When we help you craft a portfolio that is best aligned with your goals and objectives, we account for corrections, bear markets, inflationary periods, deflationary periods, recessions, and many other factors. It may not seem like it when markets are in free fall, but this was part of the plan. The reason you may have a more conservative strategy than some of our other clients is because you are either unwilling or unable (due to income needs, shorter time-horizon, etc.) to tolerate a significant downside. That doesn’t mean no downside. Every investment strategy outside of T-bills can be expected to fall in value at some point. Successful investing is about aligning your portfolio with your goals and objectives and then not allowing emotionalism to get the better of you when market turbulence inevitably hits.
Have a good month. As always, please call us at (800) 843-7273 if your financial situation has changed or if you have questions about your investment portfolio.
Matthew A. Young
President and Chief Executive Officer
P.S. At their low, the energy companies in the S&P 500 that produce oil and gas to fuel America’s auto fleet and keep the electricity running accounted for 1.9% of the market value of the index. At the same time, Facebook accounted for 2.4% of the index’s market value. When one social media company is worth more than an entire sector as vital as energy, something is out of whack. In the Retirement Compounders, energy shares have long been a meaningful allocation. That didn’t help performance when nobody wanted to touch energy stocks and oil futures were trading at a negative price, but it is helping today. We do not try to mirror the S&P 500 or any other index. We favor certain energy companies, in part, due to their attractive dividends and their tendency to keep pace with inflation.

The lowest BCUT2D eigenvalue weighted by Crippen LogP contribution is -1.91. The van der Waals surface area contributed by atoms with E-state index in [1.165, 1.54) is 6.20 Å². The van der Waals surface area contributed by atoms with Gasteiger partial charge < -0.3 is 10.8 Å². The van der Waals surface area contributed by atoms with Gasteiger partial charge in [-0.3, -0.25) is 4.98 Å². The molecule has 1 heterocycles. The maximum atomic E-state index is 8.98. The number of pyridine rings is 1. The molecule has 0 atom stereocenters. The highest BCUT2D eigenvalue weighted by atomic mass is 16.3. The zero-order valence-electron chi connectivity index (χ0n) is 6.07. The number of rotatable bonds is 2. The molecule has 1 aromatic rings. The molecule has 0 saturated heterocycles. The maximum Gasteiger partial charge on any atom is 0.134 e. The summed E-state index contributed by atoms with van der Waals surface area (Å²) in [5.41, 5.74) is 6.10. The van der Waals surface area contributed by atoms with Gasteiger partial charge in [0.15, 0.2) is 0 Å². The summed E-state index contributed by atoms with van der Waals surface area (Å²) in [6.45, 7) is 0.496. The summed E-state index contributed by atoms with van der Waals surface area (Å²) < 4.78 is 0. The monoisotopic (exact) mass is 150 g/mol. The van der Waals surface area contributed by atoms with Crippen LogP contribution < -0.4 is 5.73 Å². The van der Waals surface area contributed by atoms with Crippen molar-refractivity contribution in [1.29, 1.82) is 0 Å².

P.P.S. Gold is often seen as an investment that can protect against inflation, but it is also viewed as a hedge against chaos and troublesome global events. Gold has lived up to its chaos hedge brand as geopolitical tensions flare with Russia invading Ukraine. Gold is up 7% YTD, while stocks and bonds are both down. There are many ways to invest in gold and many different gold funds to choose from. We favor gold ETFs that invest directly in the metal as opposed to gold mining companies. Gold miners can provide significant leverage to the price of gold, but that leverage cuts both ways, and gold miners come with additional risks: operating risk, hedging risk, financial risk, and nationalization risk. But even after you narrow your options down to ETFs that hold physical gold, there are still at least 10 to choose from. For new money, we favor the SPDR Gold MiniShares (GLDM) ETF. GLDM is a lower-cost and lower-priced alternative to SPDR Gold Shares (GLD). We still hold GLD for many clients who own the position at a large unrealized gain, but in all tax-deferred accounts and for new accounts, we buy GLDM. We favor GLDM for liquidity and cost. GLDM has $5 billion in assets under management and trades about 5 million shares per day. Not the most volume, but plenty to establish a position meant to be held for the long term. After a recent fee cut and reverse stock split, GLDM is now the lowest-expense-ratio physical-gold ETF, and it has the second-lowest transaction costs of all gold ETFs.
P.P.P.S. We recently updated both Part 2A and Part 2B of our Form ADV as part of our annual filing with the SEC. This document provides information about the qualifications and business practices of Richard C. Young & Co., Ltd. If you would like a free copy of the updated document, please contact us at (401) 849-2137 or email email@example.com. Since the document was last updated in March 2021 there have been no material changes.